Other duties of the institute include official batch control, scientific advice and inspections. In-house experimental research in the field of biomedicines and life science form an indispensable basis for the manifold tasks performed at the institute.
The Paul-Ehrlich-Institut, with its roughly 800 members of staff, also has advisory functions nationally (federal government, federal states (Länder)), and internationally (World Health Organisation, European Medicines Agency, European Commission, Council of Europe etc.).
http://fli.bund.de - FLI Friedrich-Loeffler-Institut
http://cordis.europa.eu/project/rcn/207211_en.html - CORDIS Project Information
https://www.uni-giessen.de/research/research-organizations/eu-projects/cooperati... - CCHFV-Projekt Info of Justus Liebig University Gießen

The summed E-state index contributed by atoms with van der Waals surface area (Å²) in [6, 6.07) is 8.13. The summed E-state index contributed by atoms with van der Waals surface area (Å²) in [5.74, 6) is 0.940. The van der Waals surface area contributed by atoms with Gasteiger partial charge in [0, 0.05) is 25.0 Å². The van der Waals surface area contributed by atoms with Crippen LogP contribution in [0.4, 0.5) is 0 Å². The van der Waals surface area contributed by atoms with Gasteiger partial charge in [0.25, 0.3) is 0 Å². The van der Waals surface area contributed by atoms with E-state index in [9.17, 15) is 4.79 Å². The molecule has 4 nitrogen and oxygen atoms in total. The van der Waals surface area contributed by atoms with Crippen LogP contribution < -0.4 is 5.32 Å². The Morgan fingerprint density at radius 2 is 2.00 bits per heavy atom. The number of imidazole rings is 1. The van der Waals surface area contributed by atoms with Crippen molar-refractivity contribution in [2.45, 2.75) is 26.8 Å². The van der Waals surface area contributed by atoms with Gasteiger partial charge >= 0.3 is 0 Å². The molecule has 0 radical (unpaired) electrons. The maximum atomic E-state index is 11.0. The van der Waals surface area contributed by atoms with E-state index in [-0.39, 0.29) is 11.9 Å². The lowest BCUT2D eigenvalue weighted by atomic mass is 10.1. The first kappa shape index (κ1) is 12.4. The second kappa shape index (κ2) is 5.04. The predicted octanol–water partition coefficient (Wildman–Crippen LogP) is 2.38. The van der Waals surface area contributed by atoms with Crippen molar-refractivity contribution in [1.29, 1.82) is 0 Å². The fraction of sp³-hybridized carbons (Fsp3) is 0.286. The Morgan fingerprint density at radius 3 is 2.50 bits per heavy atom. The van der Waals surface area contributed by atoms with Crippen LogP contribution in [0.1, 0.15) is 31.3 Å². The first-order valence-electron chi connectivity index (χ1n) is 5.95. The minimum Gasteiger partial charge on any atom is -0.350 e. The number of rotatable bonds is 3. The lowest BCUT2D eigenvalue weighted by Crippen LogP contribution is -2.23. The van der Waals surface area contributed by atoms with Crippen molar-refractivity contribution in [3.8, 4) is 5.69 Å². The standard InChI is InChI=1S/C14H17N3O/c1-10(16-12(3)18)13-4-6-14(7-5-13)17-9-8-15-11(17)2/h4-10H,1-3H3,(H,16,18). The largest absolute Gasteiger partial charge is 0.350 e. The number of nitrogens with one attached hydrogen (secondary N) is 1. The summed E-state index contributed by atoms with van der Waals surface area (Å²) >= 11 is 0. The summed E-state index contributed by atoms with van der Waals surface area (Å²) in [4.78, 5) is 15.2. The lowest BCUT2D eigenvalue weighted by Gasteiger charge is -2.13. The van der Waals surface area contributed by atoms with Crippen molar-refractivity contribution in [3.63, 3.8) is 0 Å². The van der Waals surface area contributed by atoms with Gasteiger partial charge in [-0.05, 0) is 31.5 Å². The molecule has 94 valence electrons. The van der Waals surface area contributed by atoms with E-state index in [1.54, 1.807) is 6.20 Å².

Dr. Susanne Stöcker | idw - Informationsdienst Wissenschaft
Newly designed molecule binds nitrogen
23.02.2018 | Julius-Maximilians-Universität Würzburg
Atomic Design by Water
23.02.2018 | Max-Planck-Institut für Eisenforschung GmbH
A newly developed laser technology has enabled physicists in the Laboratory for Attosecond Physics (jointly run by LMU Munich and the Max Planck Institute of Quantum Optics) to generate attosecond bursts of high-energy photons of unprecedented intensity. This has made it possible to observe the interaction of multiple photons in a single such pulse with electrons in the inner orbital shell of an atom.
In order to observe the ultrafast electron motion in the inner shells of atoms with short light pulses, the pulses must not only be ultrashort, but very...